What Does Revival Look Like?

fireWhen the First Great Awakening occurred in the 1730s and 1740s, Americans experienced a great outpouring of the Spirit of God. Many cried out in terror from a deep awareness of their sins. Many more wept for joy as they experienced genuine forgiveness and the power of the Spirit giving them new life.

Concurrent with these works of God, many false professions were also reported. While the Spirit “awoke” many from their spiritual tombs, Satan also manifested himself as an angel of light by deceiving many into believing they had experienced God when, in fact, they had not (cf. 2 Cor 11:14). As pastors of the era observed, many reported having heavenly visions while others heard God speak sweet words to them. Yet, what made these experiences prove false was the way that such people showed no corresponding change in behavior (i.e., holiness towards God and love towards others), nor was there explicit trust in Christ’s death and resurrection.

What does revival look like?

This was the question being asked in that era. And today, we ask it from another angle: How would we know revival if it came? Would it merely increase religiosity in our culture? Would it mean less crime, better families, or improved race relations? Or is there something more Christ-centered, even cross-centered, that must be seen? These are vital questions when considering revival and perhaps the best answer can be found from the Great Awakening itself. Continue reading

Why Should You Study Church History?

chIn the introduction of his book, Christian History Made Easy, Timothy Paul Jones gives a compelling answer to that question. Let me quote him at length.

In a classic Peanuts comic strip, Sally carefully labels her paper, “Church History.” As Charlie Brown glances over her shoulder, Sally considers her subject.

“When writing about church history,” Sally scrawls, “we have to go back to the very beginning. Our pastor was born in 1930.

Charles Schulz’s comic strip may be amusing, but it isn’t too far from the truth. In sermons and devotional books, Christians encounter names like Augustine and Calvin, Spurgeon and Moody. Their stories are interesting. Truth be told, though, most church members have a tough time fitting these stories together. The typical individual’s knowledge of church history ends with the apostles and doesn’t find its footings again until sometime in the twentieth century.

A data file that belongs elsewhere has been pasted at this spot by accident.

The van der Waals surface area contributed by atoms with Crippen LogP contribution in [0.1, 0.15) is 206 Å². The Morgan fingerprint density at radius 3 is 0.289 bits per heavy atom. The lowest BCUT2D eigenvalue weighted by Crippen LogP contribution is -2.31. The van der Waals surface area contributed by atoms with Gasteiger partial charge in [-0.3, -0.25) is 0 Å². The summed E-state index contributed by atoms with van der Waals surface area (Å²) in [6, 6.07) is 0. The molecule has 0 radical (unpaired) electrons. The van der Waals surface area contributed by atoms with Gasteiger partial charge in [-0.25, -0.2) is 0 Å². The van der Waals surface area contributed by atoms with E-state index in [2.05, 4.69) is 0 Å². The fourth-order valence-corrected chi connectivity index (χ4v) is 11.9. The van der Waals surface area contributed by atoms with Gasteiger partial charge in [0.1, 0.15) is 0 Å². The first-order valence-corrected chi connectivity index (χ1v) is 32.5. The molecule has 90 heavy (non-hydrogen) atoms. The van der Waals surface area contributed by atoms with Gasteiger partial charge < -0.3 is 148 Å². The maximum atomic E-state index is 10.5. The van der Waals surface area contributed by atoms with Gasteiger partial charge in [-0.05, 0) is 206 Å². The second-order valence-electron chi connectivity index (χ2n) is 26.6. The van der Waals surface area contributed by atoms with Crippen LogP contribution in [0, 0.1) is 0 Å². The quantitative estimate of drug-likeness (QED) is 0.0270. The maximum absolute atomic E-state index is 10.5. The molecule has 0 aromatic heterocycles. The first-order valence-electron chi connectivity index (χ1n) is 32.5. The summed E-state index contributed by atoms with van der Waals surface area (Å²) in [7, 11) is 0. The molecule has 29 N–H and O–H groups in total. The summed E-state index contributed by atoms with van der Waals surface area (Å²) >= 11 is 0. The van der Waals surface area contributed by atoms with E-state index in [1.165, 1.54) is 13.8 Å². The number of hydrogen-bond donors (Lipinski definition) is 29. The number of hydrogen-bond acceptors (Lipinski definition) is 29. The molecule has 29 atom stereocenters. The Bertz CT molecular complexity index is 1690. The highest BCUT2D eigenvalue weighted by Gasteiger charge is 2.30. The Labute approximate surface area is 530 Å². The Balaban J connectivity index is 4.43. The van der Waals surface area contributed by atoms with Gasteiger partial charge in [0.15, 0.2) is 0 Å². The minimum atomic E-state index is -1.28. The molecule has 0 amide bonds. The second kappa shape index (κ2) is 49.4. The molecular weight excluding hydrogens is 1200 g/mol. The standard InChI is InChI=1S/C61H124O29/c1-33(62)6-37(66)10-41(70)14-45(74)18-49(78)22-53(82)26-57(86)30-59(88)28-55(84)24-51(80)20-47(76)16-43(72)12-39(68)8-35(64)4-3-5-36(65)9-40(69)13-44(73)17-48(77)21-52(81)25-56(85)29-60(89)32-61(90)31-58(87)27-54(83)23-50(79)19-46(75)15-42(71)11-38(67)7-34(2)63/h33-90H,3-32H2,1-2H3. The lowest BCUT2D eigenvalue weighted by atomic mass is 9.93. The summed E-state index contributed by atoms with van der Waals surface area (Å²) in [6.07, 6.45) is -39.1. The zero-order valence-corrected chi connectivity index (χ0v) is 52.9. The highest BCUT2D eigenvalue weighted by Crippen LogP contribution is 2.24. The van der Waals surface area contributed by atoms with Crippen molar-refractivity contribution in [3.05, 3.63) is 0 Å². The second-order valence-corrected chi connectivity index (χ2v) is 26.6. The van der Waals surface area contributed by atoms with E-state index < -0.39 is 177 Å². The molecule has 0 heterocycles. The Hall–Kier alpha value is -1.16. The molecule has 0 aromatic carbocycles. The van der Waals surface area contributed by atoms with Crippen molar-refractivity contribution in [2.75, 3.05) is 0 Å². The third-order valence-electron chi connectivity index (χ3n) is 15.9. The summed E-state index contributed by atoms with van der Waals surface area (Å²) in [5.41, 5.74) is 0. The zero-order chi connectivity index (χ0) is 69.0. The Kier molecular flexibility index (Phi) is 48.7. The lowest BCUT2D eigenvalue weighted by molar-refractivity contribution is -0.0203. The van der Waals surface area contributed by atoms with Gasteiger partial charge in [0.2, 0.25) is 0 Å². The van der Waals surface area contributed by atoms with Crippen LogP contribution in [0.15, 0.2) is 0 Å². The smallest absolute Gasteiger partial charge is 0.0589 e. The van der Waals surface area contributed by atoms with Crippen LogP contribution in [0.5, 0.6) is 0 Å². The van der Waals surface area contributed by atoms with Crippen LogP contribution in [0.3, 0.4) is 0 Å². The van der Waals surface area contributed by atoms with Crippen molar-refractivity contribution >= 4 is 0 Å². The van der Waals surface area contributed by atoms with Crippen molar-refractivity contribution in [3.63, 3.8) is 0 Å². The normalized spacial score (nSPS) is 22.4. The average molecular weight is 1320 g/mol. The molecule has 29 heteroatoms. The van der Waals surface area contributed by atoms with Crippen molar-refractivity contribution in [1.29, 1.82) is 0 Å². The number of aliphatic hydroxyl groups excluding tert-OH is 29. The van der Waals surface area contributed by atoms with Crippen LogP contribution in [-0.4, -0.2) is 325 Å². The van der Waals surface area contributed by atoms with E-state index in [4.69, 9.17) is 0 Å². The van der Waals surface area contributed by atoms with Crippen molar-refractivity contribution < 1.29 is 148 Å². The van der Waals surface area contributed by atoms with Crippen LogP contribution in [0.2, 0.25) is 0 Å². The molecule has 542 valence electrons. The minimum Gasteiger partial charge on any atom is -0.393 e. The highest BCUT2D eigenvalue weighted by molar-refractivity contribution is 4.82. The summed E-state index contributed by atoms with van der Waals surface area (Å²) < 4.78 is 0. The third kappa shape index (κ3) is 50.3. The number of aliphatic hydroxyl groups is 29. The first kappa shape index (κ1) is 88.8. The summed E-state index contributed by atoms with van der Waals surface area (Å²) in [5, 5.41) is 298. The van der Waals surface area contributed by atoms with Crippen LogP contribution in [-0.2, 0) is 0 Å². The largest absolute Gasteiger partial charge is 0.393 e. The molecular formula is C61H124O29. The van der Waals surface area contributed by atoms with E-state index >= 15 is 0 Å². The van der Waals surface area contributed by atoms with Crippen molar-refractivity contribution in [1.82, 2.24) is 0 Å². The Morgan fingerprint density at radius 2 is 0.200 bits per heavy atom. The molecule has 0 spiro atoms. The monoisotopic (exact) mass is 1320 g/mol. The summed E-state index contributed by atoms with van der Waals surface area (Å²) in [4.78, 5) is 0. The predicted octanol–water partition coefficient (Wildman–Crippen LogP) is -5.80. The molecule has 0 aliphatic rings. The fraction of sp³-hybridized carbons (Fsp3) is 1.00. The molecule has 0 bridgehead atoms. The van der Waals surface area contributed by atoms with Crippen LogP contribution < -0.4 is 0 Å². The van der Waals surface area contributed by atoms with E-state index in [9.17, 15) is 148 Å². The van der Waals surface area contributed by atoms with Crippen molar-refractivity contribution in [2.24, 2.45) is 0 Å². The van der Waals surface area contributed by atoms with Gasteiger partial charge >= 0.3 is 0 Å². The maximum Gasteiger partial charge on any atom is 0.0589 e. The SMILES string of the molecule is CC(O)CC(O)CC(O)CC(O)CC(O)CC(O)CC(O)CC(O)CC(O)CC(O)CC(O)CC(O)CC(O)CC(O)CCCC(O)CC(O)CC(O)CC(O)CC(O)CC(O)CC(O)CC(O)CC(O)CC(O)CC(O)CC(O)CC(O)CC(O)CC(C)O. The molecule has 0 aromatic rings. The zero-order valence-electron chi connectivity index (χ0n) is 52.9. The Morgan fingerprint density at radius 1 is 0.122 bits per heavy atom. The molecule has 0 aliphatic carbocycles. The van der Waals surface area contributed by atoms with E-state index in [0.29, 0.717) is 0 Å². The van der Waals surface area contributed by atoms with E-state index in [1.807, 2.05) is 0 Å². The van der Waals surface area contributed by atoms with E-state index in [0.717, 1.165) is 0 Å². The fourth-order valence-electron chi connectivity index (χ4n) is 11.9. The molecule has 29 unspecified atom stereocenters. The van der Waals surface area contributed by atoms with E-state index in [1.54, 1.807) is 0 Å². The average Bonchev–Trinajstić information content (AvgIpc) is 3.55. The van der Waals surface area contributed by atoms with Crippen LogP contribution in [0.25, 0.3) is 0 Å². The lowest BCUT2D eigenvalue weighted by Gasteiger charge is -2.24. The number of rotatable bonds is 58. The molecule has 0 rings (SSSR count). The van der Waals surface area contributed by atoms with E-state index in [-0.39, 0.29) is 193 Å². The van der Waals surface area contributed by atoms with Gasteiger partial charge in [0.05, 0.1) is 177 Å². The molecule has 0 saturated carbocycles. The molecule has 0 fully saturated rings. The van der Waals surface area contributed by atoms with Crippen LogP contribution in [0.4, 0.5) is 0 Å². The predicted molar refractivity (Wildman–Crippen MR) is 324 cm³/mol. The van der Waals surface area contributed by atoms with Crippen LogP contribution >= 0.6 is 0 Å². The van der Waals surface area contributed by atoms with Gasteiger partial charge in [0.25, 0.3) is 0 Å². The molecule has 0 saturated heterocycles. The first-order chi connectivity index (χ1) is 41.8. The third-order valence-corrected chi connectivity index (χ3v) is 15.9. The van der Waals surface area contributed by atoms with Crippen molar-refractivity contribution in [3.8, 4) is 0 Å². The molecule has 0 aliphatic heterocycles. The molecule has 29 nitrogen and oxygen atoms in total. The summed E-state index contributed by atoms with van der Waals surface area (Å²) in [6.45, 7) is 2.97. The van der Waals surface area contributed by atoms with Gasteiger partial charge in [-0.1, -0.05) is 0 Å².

Still, the story of Christianity deeply affects every believer in Jesus Christ. The history of the Christian faith affects how we read the Bible. It affects how we view our government. It affects how we worship. Simply put, the church’s history is our family history. Past Christians are our mothers and fathers in the faith, our aunts and uncles, our in-laws and –in a few cases—our outlaws!

When a child in Sunday School asks, “How could Jesus be God and still be like me?” she’s not asking a new question. She is grappling with an issue that, in AD 325, three hundred church leaders discussed in a little village named Nicaea [ni-SEE-ah], now the city of Iznik in the nation of Turkey. Even if you’ve never heard of Iznik or Nicaea, what those leaders decided will influence the way that you frame your response to the child’s question.

If you’ve ever wondered, “Why are there so many different churches?” the answer is woven somewhere within two millennia of political struggles and personal skirmishes. When you read words like “predestined” or “justified” in the apostle Paul’s letter to the Romans, it isn’t only Paul and your pastor who affect how you respond. Even if you don’t realize it, Christian thinkers such as Augustine and John Calvin and Jonathan Edwards also influence how you understand these words.

So, if the history of Christianity affects so much of what we do, what’s the problem? Why isn’t everyone excited about this story? Simply this: A few pages into many history books, and the story of Christianity can suddenly seem like a vast and dreary landscape, littered with a few interesting anecdotes and a lot of dull dates.

Despite history’s profound effect on our daily lives, most church members will never read Justo Gonzalez’s thousand-page The Story of Christianity. Only the most committed students will wade through all 1,552 pages of Ken Latourette’s A History of Christianity. Fewer still will learn to apply church history to their lives. And so, when trendy novels and over-hyped television documentaries attempt to reconstruct the history of Christianity, thousands of believers find themselves unable to offer intelligent answers to friends and family members.

What we don’t seem to recognize is that church history is a story. It’s an exciting story about ordinary people that God has used in extraordinary ways. What’s more, it’s a story that every Christian ought to know. (Christian History Made Easy by Timothy Paul Jones, pp. 6–7: Book and DVD)

Do you believe that? I hope you do. Continue reading

My Twelfth ‘Old Book’

My son, beware of anything beyond these.
Of making many books there is no end,
and much study is a weariness of the flesh.
— Ecclesiastes 12:12 ESV –

On Monday I listed eleven old books that every Christian should read. I asked you what the twelfth book should be. Here are the books suggested.books

  1. The Scandal of the Incarnation selections from Irenaeus’ Against Heresies (Jason Miller)
  2. The Bondage of the Will (John T. Jeffery) 
  3. On the Freedom of a Christian by Martin Luther (Jeffery Hutchison)
  4. Abandonment to Divine Providence by Jean-Pierre de Caussade**
  5. The Mortification of Sin by John Owen (Ben . . . )
  6. The Christian in Complete Armour by William Gurnall (Ben . . . )
  7. The Life and Diary of David Brainerd by Jonathan Edwards (Josh Philpot)
  8. Lives of the Three Mrs. Judsons by Arabella Stuart (Jerod Harper)
  9. Holiness by J. C. Ryle (Cade Campbell)
  10. The Cost of Discipleship by Dietrich Bonhoeffer (Terry Braswell)
  11. In His Steps by Charles Sheldon (Terry Braswell)
  12. The Cross of Christ by John Stott (Tony . . .)

From the responses, it looks like we have our next twelve. I would heartily commend ten of them, with caveats about a few. Continue reading

B. B. Warfield and the Second Beatitude